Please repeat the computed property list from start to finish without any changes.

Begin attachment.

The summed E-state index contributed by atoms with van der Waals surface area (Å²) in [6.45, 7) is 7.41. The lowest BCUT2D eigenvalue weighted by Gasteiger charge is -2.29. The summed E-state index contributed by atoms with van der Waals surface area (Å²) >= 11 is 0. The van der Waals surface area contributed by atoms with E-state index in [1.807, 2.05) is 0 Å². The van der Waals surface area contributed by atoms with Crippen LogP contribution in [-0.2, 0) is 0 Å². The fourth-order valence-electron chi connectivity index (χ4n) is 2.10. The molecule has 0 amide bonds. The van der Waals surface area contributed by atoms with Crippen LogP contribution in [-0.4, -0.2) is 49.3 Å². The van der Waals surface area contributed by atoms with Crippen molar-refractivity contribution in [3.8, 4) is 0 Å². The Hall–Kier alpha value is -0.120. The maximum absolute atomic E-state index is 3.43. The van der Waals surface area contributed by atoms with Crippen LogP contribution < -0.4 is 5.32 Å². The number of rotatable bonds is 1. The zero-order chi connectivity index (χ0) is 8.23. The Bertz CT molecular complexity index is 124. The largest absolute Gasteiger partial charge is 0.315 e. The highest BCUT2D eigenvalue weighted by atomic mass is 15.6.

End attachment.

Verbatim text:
The summed E-state index contributed by atoms with van der Waals surface area (Å²) in [6.45, 7) is 7.41. The lowest BCUT2D eigenvalue weighted by Gasteiger charge is -2.29. The summed E-state index contributed by atoms with van der Waals surface area (Å²) >= 11 is 0. The van der Waals surface area contributed by atoms with E-state index in [1.807, 2.05) is 0 Å². The van der Waals surface area contributed by atoms with Crippen LogP contribution in [-0.2, 0) is 0 Å². The fourth-order valence-electron chi connectivity index (χ4n) is 2.10. The molecule has 0 amide bonds. The van der Waals surface area contributed by atoms with Crippen LogP contribution in [-0.4, -0.2) is 49.3 Å². The van der Waals surface area contributed by atoms with Crippen molar-refractivity contribution in [3.8, 4) is 0 Å². The Hall–Kier alpha value is -0.120. The maximum absolute atomic E-state index is 3.43. The van der Waals surface area contributed by atoms with Crippen LogP contribution < -0.4 is 5.32 Å². The number of rotatable bonds is 1. The zero-order chi connectivity index (χ0) is 8.23. The Bertz CT molecular complexity index is 124. The largest absolute Gasteiger partial charge is 0.315 e. The highest BCUT2D eigenvalue weighted by atomic mass is 15.6.